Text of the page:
LONDON — Chelsea’s soccer team won the United Kingdom‘s coveted FA Cup in May but its owner, Russian multi-billionaire Roman Abramovich, wasn’t on hand to savor the victory. His visa expired in April, and since then the 51-year-old oil tycoon — who is worth $11.5 billion and also owns a $121.5 million house in London — hasn’t been able to re-enter Britain because his application for a new visa remains under review.
While the British Home Office won’t comment on specific cases, it appears that Abramovich – who has not been accused of any crimes, but is close to Russian President Vladimir Putin – is one of around 700 wealthy Russian visa-holders in Britain who are being asked to provide proof that their wealth comes from legitimate sources.
That crackdown is a sea change in British policy. For the past two decades, the U.K. had put out the welcome mat to Russian oligarchs and asked few questions about the origins of their riches.
It also may be the first of more steps to come. The British government of Conservative Prime Minister Theresa May is under pressure to stanch the flow of ill-gotten gains into the country via wealthy Russians in the wake of the attempted murder in March of Sergei Skripal. A Russian former spy, Skripal and his daughter Yulia were poisoned in the cathedral town of Salisbury with the nerve agent Novichok. May’s government says Moscow was behind the attack, a charge that Moscow stridently denies.
“The Skripal affair is a game-changer that has changed the politics of this issue,” says Nigel Gould-Davies, a Russia expert and associate fellow at the Royal Institute of International Affairs, a London think tank.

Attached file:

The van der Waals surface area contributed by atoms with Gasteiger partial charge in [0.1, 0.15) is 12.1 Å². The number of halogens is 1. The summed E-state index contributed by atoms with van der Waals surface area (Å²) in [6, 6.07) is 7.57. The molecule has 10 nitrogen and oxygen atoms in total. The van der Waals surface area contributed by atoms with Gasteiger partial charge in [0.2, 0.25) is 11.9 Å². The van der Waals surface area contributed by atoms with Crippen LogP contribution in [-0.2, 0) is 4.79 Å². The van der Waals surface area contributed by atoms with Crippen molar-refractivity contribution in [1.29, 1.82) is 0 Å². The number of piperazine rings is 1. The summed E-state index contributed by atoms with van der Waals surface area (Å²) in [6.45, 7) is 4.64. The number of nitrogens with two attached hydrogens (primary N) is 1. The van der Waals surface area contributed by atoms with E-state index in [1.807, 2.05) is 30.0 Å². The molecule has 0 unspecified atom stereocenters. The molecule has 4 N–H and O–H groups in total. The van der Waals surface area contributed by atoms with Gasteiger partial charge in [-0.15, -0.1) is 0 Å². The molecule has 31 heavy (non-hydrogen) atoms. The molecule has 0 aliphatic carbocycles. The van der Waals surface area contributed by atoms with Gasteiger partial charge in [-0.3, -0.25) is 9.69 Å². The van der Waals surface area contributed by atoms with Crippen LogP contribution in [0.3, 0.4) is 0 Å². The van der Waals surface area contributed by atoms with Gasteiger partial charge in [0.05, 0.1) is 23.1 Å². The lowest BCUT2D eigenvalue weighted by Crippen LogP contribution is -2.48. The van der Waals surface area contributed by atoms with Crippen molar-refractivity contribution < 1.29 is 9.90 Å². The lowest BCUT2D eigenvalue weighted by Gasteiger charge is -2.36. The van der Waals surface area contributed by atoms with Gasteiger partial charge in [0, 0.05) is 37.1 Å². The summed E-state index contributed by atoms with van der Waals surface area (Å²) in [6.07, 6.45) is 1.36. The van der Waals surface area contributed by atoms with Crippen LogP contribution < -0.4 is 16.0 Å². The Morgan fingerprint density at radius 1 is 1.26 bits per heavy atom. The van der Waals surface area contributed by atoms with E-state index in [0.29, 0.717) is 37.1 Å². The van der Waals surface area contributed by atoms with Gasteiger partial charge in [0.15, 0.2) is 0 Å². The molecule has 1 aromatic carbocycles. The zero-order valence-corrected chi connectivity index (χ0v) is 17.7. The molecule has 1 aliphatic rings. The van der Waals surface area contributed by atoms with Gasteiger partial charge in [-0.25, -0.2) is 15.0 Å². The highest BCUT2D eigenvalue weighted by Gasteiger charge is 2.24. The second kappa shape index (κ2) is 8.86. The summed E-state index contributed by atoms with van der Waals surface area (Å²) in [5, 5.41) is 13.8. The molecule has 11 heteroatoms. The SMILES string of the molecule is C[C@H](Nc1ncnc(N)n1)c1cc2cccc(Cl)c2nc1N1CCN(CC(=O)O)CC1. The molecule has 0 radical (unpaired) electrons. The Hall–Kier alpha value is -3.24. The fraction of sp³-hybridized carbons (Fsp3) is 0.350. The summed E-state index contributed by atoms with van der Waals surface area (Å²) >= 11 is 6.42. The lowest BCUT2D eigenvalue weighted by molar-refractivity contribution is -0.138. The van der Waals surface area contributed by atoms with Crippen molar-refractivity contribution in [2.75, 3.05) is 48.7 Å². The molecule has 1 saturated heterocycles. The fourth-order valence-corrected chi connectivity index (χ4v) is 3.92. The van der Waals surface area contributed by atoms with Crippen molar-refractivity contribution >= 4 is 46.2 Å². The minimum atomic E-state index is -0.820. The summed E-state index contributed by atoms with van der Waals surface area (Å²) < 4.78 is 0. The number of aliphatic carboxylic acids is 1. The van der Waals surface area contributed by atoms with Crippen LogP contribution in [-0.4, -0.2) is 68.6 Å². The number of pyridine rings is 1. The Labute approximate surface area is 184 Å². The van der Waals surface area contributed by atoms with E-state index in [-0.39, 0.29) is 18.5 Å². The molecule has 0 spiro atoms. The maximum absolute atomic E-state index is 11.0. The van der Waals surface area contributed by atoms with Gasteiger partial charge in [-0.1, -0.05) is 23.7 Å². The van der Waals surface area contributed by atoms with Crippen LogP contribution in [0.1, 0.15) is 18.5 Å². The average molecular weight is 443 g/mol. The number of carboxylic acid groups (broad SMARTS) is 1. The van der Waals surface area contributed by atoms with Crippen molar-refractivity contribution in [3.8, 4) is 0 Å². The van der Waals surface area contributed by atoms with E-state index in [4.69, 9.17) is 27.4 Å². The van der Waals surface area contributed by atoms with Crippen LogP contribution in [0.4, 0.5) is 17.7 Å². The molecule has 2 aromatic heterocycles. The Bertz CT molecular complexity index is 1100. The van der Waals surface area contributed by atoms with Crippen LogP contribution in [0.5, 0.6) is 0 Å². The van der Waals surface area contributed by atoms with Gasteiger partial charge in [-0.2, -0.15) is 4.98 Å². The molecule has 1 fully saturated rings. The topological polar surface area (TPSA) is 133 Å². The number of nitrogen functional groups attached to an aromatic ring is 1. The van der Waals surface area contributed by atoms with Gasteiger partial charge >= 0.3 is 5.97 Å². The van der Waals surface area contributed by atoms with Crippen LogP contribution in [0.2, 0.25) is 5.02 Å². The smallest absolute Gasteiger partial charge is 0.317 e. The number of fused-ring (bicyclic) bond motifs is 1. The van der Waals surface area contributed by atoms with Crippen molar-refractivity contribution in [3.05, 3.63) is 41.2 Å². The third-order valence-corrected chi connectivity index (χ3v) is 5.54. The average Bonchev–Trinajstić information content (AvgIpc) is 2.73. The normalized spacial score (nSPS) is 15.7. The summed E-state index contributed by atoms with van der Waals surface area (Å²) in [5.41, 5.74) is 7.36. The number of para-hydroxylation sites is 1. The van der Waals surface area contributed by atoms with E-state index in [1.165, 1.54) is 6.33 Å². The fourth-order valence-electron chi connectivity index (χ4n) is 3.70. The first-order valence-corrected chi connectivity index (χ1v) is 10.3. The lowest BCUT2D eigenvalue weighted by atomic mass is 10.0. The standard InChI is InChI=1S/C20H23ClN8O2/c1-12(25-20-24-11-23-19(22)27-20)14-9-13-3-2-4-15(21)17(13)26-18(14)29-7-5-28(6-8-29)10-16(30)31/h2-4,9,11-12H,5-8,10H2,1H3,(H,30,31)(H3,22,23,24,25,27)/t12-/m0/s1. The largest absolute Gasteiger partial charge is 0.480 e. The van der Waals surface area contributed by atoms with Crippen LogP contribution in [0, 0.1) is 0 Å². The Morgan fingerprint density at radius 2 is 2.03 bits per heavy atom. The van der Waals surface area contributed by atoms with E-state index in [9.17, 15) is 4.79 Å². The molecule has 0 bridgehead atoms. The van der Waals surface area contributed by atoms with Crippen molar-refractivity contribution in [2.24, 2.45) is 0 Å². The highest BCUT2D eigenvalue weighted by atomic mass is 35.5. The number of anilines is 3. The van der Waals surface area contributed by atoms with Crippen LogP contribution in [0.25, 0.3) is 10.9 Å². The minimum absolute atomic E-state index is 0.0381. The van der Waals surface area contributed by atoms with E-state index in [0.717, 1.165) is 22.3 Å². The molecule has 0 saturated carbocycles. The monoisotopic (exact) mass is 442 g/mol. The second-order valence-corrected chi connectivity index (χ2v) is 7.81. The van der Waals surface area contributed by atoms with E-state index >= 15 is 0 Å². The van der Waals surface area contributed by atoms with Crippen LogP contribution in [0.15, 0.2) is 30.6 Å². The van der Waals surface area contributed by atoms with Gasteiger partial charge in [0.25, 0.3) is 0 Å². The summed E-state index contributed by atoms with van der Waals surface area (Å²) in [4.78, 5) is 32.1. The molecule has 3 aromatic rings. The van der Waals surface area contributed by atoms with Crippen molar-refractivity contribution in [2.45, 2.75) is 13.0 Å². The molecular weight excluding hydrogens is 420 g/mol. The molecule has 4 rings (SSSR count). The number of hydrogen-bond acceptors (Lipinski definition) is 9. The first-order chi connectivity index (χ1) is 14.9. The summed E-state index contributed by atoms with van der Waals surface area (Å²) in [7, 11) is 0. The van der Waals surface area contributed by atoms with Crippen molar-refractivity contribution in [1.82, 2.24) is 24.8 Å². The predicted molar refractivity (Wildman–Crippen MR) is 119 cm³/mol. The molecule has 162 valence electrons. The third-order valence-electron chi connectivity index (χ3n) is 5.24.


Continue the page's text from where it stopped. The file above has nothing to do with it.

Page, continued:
Parliament’s Foreign Affairs Committee, in a report released in late May, urged Downing Street to “show stronger political leadership in ending the flow of dirty money into the U.K.” Despite tough talk and the expulsion of 23 Russian diplomats from Britain after the attempted assassination of Skripal, allies of Putin “have been able to continue ‘business as usual’ by hiding and laundering their corrupt assets in London,” it said.
Moreover, the report added, Russian cash in Britain – which also includes Moscow’s use of Britain’s financial services sector to issue sovereign debt and float Russian companies – directly and indirectly supports Putin’s aggressive foreign policies by helping to give his regime a financial underpinning. Putin’s overseas adventures include military action in Crimea, Ukraine and Syria, meddling in U.S. and European elections, and supporting far-right populist parties in Europe. “This has clear implications for our national security,” it warned.
Since the fall of the Soviet Union in December 1991, wealthy Russians have “wanted a hedge against instability at home, so they tend to keep their money abroad,” explains Richard Connolly, director of the Center for Russian, European and Eurasian studies at the University of Birmingham. London is a favored destination because the U.K., particularly its financial-services sector and property market, emphasized its “light touch regulation of foreign, not just Russian, money,” Gould-Davies says.